Science Friday

Fridays 1 - 3 p.m.
Ira Flatow

Science Friday is a weekly science talk show, broadcast live over public radio stations nationwide from 2-4 p.m. Eastern time. Each week, we focus on science topics that are in the news and try to bring an educated, balanced discussion to bear on the scientific issues at hand. Panels of expert guests join Science Friday's host, Ira Flatow, a veteran science journalist, to discuss science -- and to take questions from listeners during the call-in portion of the program.

To participate, call 1 (844) SCI-TALK (724-8255) or Twitter users can tweet questions @scifri.

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NPR Story
11:04 am
Fri August 2, 2013

Teaching Newton's Laws Through Rhyme

Transcript

IRA FLATOW, HOST:

This is SCIENCE FRIDAY. I'm Ira Flatow. Would you rather learn geology from this guy?

(SOUNDBITE OF ARCHIVED RECORDING)

UNIDENTIFIED MAN: First of all, the substance of moraines are merely the rocks that have been chipped off from the sides of the containing rock mountains, let's say.

FLATOW: (Snoring) Oh, excuse me. Or this guy?

(SOUNDBITE OF MUSIC)

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NPR Story
11:04 am
Fri August 2, 2013

For Asteroid Ideas, NASA Looks to the Crowd

Transcript

IRA FLATOW, HOST:

This is SCIENCE FRIDAY. I'm Ira Flatow. You've seen the movies: A killer asteroid approaching the earth. Cue the dramatic music. Hollywood heroes - James Garner's my favorite - to save the day. But in order to stop an asteroid, first you need to be able to find it, track it, and maybe even know a bit more about asteroids, so you have a better chance of dealing with it successfully.

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NPR Story
11:08 am
Fri July 26, 2013

The 'Uncool' Passion of Jonathan Franzen

Best-selling novelist Jonathan Franzen has fallen in love...with birds. Writing for the July issue of National Geographic magazine, Franzen describes how migrating songbirds are being hunted in high numbers in Egypt, Albania, and other places along the Mediterranean. Franzen tells SciFri about the songbirds' plight and how his passion for birds has evolved.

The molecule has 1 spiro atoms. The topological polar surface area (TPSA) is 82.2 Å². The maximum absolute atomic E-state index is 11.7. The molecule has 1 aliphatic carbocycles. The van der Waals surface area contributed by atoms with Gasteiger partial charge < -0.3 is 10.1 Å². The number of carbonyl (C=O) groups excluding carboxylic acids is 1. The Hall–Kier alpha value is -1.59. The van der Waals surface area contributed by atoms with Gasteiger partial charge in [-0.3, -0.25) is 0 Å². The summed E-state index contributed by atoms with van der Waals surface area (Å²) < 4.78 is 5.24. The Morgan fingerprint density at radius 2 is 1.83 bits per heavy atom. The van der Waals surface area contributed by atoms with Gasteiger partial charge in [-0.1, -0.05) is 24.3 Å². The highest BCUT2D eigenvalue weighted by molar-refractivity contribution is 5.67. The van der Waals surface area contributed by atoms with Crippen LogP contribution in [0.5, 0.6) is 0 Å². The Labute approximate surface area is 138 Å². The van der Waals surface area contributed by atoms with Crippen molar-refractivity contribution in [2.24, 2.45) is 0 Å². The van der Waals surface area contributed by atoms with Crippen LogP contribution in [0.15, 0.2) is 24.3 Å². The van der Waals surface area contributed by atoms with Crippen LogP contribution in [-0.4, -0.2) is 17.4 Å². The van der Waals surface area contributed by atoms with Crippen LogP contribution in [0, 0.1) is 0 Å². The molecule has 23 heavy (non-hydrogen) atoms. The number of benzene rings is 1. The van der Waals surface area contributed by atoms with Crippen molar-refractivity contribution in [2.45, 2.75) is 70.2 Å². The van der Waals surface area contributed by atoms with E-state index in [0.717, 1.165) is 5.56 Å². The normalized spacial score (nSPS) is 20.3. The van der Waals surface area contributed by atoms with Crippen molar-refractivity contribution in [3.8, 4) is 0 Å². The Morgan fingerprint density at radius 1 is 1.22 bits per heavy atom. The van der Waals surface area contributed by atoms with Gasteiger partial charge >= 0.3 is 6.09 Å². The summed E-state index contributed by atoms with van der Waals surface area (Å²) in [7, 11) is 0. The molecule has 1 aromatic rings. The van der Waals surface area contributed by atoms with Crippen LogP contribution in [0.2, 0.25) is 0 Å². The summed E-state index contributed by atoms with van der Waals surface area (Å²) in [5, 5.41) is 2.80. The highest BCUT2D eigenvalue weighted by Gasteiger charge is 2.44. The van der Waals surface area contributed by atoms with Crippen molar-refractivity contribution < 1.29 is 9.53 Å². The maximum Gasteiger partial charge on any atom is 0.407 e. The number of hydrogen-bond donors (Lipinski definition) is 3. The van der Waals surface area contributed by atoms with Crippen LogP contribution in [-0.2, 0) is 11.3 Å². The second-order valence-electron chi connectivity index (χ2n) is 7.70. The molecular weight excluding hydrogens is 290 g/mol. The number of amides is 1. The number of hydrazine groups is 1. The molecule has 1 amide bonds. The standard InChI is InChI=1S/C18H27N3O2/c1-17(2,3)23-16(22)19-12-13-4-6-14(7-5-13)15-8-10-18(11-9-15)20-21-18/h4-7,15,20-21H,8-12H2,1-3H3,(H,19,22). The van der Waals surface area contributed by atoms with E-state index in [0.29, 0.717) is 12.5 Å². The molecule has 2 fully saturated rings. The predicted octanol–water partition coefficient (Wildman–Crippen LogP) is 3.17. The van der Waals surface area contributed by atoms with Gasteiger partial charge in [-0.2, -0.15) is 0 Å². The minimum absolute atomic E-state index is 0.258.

NPR Story
11:08 am
Fri July 26, 2013

Uncovering the Mystery of J.K. Rowling's Latest Novel

One of the biggest mysteries of the new detective novel The Cuckoo's Calling was the identity of the author. It was written by Robert Galbraith, which was revealed to be the pseudonym of Harry Potter creator J.K. Rowling. Patrick Juola, professor of computer science at Duquesne University, discusses how he used computerized text analysis to uncover the mystery.

NPR Story
11:08 am
Fri July 26, 2013

MERS Virus Update

Middle East Respiratory Syndrome (MERS) is an illness caused by a newly discovered virus in the same family as SARS. Most of the documented cases have come from Saudi Arabia, which has seen a 54 percent mortality rate in those patients. Martin Cetron, director of the Division of Global Migration and Quarantine at the Centers for Disease Control and Prevention, discusses the emerging virus.

NPR Story
9:41 am
Fri July 19, 2013

DIY Summer Hacks, From the Pool to the Grill

Ever tried to make your own sunscreen? A water bottle rocket? How about a cardboard canoe? Eric Wilhelm, founder of Instructables, and Mike Szczys, managing editor at Hackaday.com, discuss their favorite do-it-yourself summer projects. And Bon Appetit's Andrew Knowlton suggests some cooking hacks, like "cooler corn" and turning your BBQ into a smoker.

NPR Story
9:41 am
Fri July 19, 2013

Fish Oil: Too Much of a Good Thing?

Fish oil may have some benefit for the heart. But a study in the Journal of the National Cancer Institute links higher blood levels of the omega-3 fatty acids in fish oil to a higher risk of prostate cancer. Study author Alan Kristal says the potential mechanism is unclear, but he warns that supplements can sometimes increase the risk of the very diseases they're meant to prevent.

NPR Story
9:41 am
Fri July 19, 2013

Astronomers Spot Another Moon Around Neptune

Astronomers have detected a previously unseen moon orbiting Neptune, bringing the planet's moon count to 14. Mark Showalter, an astronomer at the SETI Institute, describes how he spotted the 12-mile moon while combing through old images taken by the Hubble Space Telescope.

NPR Story
9:09 am
Fri July 12, 2013

Trying to Energize the Push for a Smart Grid

For years, electrical experts have been calling for a "smart grid" that could better sense and adapt to changing conditions, from electrical outages to shifts in power consumption. Massoud Amin, referred to by some as the "father of the smart grid," talks about how and why the country should improve its aging electrical infrastructure.

NPR Story
9:09 am
Fri July 12, 2013

Mysterious Radio Bursts, Sent From Deep Space

Reporting in Science, researchers write of discovering four radio bursts from outer space. Physicist Duncan Lorimer, who detected the first such explosion in 2007, discusses what could be causing these radio signals, such as evaporating black holes, an idea proposed by Stephen Hawking in the 1970s.

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